The Tiwi Islands were once known as the Sentinel Islands because of their strategic location approximately 100km north of Darwin in the Timor Sea. The most easterly of the two, Melville Island, covers 5,788 square kilometers, and Bathurst Island 2,200 square kilometers.
The Apsley Strait, which is about 64 kilometres in length, separates Melville and Bathurst Island. Melville is the largest Australian island after Tasmania. Combined the area of the islands is so large that they actually create their own weather pattern within the tropical monsoonal zone.
The climate on the Tiwi Islands is tropical. The Tiwi describe three distinct seasons; the dry (season of smoke/kumurrupunari), the build up (song of cicadas/tiyari) and the wet (storms/jamutakari). The seasons frame the lifestyle of the Tiwi people, dictating the food sources available and their ceremonial activities.
The Tiwi Islands is made up of eight landing owning groups, based on the ‘fathers side’. A child inherits their land, dance and totem from his or her father.
The skin group, or “yiminga” of a Tiwi is matrilineal; it is inherited from the mother and determines the marriage line. The word “yiminga”, means skin-group, totem, life, spirit, breath and pulse.
There are four skin groups, namely; “wantarringuwi” (meaning sun), “Miyartiwi” (pandanus), “Marntimapila” (stone), and “Takaringuwi” (mullet), although each has many sub groups. The skin-group into which Tiwi is born determines who they may, and may not marry. For example, a person in the Wantarringuwi group can marry someone from the Miyartiwi or Takaringuwi groups, but never someone from the Marntimapila group, or from their own group.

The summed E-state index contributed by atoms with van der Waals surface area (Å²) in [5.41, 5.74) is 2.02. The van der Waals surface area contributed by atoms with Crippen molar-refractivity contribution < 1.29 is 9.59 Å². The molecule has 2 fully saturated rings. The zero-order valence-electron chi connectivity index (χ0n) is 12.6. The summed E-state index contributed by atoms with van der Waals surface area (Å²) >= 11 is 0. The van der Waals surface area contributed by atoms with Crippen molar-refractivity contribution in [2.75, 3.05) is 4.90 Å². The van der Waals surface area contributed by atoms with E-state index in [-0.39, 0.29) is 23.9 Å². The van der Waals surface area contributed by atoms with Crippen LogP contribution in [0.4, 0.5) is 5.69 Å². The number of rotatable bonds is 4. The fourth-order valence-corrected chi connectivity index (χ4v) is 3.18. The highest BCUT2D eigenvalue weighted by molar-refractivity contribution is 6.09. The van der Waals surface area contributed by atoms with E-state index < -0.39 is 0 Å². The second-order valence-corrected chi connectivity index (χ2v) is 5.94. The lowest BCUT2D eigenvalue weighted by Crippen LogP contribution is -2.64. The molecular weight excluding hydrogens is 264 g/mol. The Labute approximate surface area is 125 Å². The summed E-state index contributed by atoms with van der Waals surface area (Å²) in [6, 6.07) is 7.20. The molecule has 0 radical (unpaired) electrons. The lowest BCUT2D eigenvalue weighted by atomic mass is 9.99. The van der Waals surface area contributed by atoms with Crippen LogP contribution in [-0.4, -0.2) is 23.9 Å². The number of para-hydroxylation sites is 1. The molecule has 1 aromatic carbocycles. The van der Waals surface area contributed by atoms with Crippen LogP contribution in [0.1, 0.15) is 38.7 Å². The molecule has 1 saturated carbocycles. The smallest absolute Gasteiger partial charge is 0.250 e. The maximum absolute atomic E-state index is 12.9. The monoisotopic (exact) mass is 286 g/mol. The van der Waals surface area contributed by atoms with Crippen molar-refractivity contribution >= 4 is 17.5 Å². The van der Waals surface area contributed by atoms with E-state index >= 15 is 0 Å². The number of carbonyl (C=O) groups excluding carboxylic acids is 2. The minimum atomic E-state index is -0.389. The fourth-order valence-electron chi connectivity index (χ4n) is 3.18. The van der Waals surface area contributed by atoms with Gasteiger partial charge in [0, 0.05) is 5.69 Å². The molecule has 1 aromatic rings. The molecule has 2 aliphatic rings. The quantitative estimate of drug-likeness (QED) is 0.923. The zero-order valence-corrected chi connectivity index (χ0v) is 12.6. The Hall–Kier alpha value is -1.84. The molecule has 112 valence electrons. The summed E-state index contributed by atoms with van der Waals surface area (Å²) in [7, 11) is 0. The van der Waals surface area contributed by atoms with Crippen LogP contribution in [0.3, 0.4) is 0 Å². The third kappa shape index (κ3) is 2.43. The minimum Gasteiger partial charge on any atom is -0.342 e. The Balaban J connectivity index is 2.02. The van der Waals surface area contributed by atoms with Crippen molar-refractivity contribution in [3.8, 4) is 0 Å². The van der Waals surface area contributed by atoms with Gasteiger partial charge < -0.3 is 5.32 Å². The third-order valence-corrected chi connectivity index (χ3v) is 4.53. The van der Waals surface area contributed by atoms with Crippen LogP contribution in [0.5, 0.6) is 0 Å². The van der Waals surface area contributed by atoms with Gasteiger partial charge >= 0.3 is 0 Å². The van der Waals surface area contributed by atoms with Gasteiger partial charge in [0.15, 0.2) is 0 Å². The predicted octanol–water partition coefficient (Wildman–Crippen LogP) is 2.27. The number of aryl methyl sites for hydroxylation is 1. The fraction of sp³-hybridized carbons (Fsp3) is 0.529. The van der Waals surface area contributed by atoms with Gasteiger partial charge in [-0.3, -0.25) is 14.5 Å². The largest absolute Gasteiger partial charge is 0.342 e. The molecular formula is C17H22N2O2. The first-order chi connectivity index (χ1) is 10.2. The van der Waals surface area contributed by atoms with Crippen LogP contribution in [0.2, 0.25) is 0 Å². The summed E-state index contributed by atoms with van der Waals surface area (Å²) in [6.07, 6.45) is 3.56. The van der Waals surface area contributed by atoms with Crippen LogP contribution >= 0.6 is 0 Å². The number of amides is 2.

Today when young Tiwi, rather than their parents, choose their partner, they do not choose randomly, but rather from within the permitted skin groups. When brothers and sisters reach puberty they are not allowed to be alone together, or even to sit together. These avoidance rules apply at school and even in group-photographs.
The Tiwi feel that maintaining their language is vital if they are to retain their culture. Most Tiwi speak to each other in their own language, not in English. Former Tiwi Land Council (TLC) Chairman Robert Tipungwuti deplored the decline of what he called “real or old” Tiwi; he said that only a handful of older Tiwi knew how to speak it. When he was asked if Tiwi would be taught a language at the new college, he said ; “It is the Tiwi’s job to teach the Tiwi Language at home to their children not at school.”
The language spoken today incorporates many Australian, and indeed some international expressions and words. Like all modern languages it is constantly evolving. Over the years a number of people have produced dictionaries and teaching guide on the Tiwi Language including Dr C R Osborne, Marie Godfrey and Sister Tess Ward. Today the literacy Centre at Nguiu produces Tiwi Language guides, some of which are for sale.